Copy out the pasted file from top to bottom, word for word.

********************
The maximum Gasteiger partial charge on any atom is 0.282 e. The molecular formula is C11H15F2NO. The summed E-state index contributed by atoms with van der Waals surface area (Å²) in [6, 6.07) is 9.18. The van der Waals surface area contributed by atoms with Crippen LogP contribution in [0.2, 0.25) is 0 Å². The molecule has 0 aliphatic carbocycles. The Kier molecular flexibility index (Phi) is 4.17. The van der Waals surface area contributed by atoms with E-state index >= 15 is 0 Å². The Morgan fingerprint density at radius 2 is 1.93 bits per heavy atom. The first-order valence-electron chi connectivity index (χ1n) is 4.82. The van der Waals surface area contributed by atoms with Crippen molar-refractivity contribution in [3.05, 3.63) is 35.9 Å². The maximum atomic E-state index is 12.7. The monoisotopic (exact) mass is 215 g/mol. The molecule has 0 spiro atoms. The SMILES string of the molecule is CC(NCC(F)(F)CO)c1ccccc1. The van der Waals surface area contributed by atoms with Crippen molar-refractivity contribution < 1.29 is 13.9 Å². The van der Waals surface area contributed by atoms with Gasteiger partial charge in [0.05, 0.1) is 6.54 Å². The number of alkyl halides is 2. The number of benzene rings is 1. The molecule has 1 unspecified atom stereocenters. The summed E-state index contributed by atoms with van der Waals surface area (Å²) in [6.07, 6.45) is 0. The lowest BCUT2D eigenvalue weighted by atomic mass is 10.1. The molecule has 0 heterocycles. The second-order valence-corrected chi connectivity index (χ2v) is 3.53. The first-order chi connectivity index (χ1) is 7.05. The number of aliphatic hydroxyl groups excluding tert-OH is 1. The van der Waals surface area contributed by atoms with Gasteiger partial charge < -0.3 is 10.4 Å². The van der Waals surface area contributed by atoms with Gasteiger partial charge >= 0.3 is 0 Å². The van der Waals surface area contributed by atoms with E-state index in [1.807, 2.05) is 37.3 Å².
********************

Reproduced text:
The maximum Gasteiger partial charge on any atom is 0.282 e. The molecular formula is C11H15F2NO. The summed E-state index contributed by atoms with van der Waals surface area (Å²) in [6, 6.07) is 9.18. The van der Waals surface area contributed by atoms with Crippen LogP contribution in [0.2, 0.25) is 0 Å². The molecule has 0 aliphatic carbocycles. The Kier molecular flexibility index (Phi) is 4.17. The van der Waals surface area contributed by atoms with E-state index >= 15 is 0 Å². The Morgan fingerprint density at radius 2 is 1.93 bits per heavy atom. The first-order valence-electron chi connectivity index (χ1n) is 4.82. The van der Waals surface area contributed by atoms with Crippen molar-refractivity contribution in [3.05, 3.63) is 35.9 Å². The maximum atomic E-state index is 12.7. The monoisotopic (exact) mass is 215 g/mol. The molecule has 0 spiro atoms. The SMILES string of the molecule is CC(NCC(F)(F)CO)c1ccccc1. The van der Waals surface area contributed by atoms with Crippen molar-refractivity contribution < 1.29 is 13.9 Å². The van der Waals surface area contributed by atoms with Gasteiger partial charge in [0.05, 0.1) is 6.54 Å². The number of alkyl halides is 2. The number of benzene rings is 1. The molecule has 1 unspecified atom stereocenters. The summed E-state index contributed by atoms with van der Waals surface area (Å²) in [6.07, 6.45) is 0. The lowest BCUT2D eigenvalue weighted by atomic mass is 10.1. The molecule has 0 heterocycles. The second-order valence-corrected chi connectivity index (χ2v) is 3.53. The first-order chi connectivity index (χ1) is 7.05. The number of aliphatic hydroxyl groups excluding tert-OH is 1. The van der Waals surface area contributed by atoms with Gasteiger partial charge < -0.3 is 10.4 Å². The van der Waals surface area contributed by atoms with Gasteiger partial charge >= 0.3 is 0 Å². The van der Waals surface area contributed by atoms with E-state index in [1.807, 2.05) is 37.3 Å².